Perhaps you are right that most of the Jews did not know this, but they were rebuked for not recognizing the time of His coming (Luke 19:44). Also, how would you understand your comment in light of Matt 2:4-8 which states that Herod asked “all the people’s chief priests and teachers of the law”?
One other thing I wanted to comment on… You wrote:
<< Second Isaiah likens the Jews’ restoration to Palestine in the sixth century B.C.E. to her exodus from Egypt (Isaiah 52:4), and First Isaiah likewise envisions a second exodus (Isaiah 11:16). >>
In John 12:38, Jesus quotes from Isa 53:1. Then in v40 He quotes from Isa 6:1. The interesting part is v39 which says “because that Isaiah said again” (KJV), “as Isaiah says elsewhere” (NIV), “for Isaiah also said” (ISV), “for Isaiah said again” (NASB)… It would seem that Jesus treats both parts as being from the same prophet.
Hi Ryan. Thanks for your comments!
1. Matthew 2:4-8 seems to say that all of the Jewish leaders knew the Messiah would be born in Bethlehem. But that doesn’t mean they knew Jesus was born there.
But I can see what you’re saying. It’s kind of like what you’re saying in your comments on the blasphemy of the Holy Spirit: there are many passages that suggest that the Pharisees knew Jesus was of God, but they rejected him anyway.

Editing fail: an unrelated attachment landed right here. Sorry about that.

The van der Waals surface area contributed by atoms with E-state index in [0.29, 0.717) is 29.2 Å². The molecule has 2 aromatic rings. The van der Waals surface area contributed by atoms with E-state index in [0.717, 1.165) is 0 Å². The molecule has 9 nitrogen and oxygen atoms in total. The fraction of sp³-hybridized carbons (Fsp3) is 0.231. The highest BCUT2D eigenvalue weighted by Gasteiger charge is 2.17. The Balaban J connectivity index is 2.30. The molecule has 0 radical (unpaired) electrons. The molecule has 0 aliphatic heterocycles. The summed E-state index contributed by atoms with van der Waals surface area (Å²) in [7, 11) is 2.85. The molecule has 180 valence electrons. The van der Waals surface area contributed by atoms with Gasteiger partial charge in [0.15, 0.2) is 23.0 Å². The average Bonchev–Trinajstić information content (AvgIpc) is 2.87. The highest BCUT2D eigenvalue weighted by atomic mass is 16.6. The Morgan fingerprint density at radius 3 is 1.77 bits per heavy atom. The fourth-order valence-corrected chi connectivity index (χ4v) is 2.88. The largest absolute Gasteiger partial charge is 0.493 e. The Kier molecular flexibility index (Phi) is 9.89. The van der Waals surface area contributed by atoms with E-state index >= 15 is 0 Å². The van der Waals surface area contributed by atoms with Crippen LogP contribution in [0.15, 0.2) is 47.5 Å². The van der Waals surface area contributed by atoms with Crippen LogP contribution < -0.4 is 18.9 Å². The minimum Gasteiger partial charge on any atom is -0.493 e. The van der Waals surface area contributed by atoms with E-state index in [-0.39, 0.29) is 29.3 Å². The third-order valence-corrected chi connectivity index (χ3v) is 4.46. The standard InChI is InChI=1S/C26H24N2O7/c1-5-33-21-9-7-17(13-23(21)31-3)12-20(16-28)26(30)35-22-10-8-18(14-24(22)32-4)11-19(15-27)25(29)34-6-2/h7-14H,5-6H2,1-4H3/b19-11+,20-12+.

2. Bullinger’s Companion Bible has a good list of where Jesus calls Second and Third Isaiah “Isaiah.” And it’s the same sort of issue with the Pentateuch. Jesus calls all of it “Moses,” even though there are a lot of scholars today who don’t believe it was by a single author.
There are a few reasons that many scholars today split up Isaiah (and it’s getting to the point where many of them have divided it further!). I don’t know all of them, but a lot of it has to do with the fact that Second Isaiah addresses issues that pertained to the Jews’ restoration from Babylonian exile, and so it makes sense to many scholars that it was written then. Third Isaiah (56-66) appears to speak to the post-exilic community, which is trying to get on its feet.